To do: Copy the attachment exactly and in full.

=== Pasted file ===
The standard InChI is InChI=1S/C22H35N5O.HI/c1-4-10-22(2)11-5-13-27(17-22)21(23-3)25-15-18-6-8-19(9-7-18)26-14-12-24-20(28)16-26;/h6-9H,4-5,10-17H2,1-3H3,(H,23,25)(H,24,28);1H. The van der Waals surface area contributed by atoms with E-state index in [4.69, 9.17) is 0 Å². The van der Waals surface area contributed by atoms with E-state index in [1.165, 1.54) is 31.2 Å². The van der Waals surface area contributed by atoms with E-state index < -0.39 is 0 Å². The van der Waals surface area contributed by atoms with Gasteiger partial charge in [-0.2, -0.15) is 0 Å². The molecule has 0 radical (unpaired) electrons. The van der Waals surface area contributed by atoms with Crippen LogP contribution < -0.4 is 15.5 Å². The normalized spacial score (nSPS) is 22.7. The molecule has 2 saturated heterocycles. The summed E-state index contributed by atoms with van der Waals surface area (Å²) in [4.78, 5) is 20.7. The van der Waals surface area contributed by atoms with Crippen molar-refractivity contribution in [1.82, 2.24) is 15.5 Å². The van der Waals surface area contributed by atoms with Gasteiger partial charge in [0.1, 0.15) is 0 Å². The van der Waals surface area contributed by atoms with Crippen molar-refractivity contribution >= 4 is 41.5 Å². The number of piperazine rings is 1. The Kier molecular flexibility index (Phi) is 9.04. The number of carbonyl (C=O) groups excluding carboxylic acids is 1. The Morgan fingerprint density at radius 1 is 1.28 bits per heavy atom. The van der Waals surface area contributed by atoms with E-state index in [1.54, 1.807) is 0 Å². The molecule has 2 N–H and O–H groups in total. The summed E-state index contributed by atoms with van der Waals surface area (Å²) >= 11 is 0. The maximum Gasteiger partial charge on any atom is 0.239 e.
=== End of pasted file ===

The standard InChI is InChI=1S/C22H35N5O.HI/c1-4-10-22(2)11-5-13-27(17-22)21(23-3)25-15-18-6-8-19(9-7-18)26-14-12-24-20(28)16-26;/h6-9H,4-5,10-17H2,1-3H3,(H,23,25)(H,24,28);1H. The van der Waals surface area contributed by atoms with E-state index in [4.69, 9.17) is 0 Å². The van der Waals surface area contributed by atoms with E-state index in [1.165, 1.54) is 31.2 Å². The van der Waals surface area contributed by atoms with E-state index < -0.39 is 0 Å². The van der Waals surface area contributed by atoms with Gasteiger partial charge in [-0.2, -0.15) is 0 Å². The molecule has 0 radical (unpaired) electrons. The van der Waals surface area contributed by atoms with Crippen LogP contribution < -0.4 is 15.5 Å². The normalized spacial score (nSPS) is 22.7. The molecule has 2 saturated heterocycles. The summed E-state index contributed by atoms with van der Waals surface area (Å²) in [4.78, 5) is 20.7. The van der Waals surface area contributed by atoms with Crippen molar-refractivity contribution in [1.82, 2.24) is 15.5 Å². The van der Waals surface area contributed by atoms with Gasteiger partial charge in [0.1, 0.15) is 0 Å². The van der Waals surface area contributed by atoms with Crippen molar-refractivity contribution >= 4 is 41.5 Å². The number of piperazine rings is 1. The Kier molecular flexibility index (Phi) is 9.04. The number of carbonyl (C=O) groups excluding carboxylic acids is 1. The Morgan fingerprint density at radius 1 is 1.28 bits per heavy atom. The van der Waals surface area contributed by atoms with E-state index in [1.54, 1.807) is 0 Å². The molecule has 2 N–H and O–H groups in total. The summed E-state index contributed by atoms with van der Waals surface area (Å²) >= 11 is 0. The maximum Gasteiger partial charge on any atom is 0.239 e.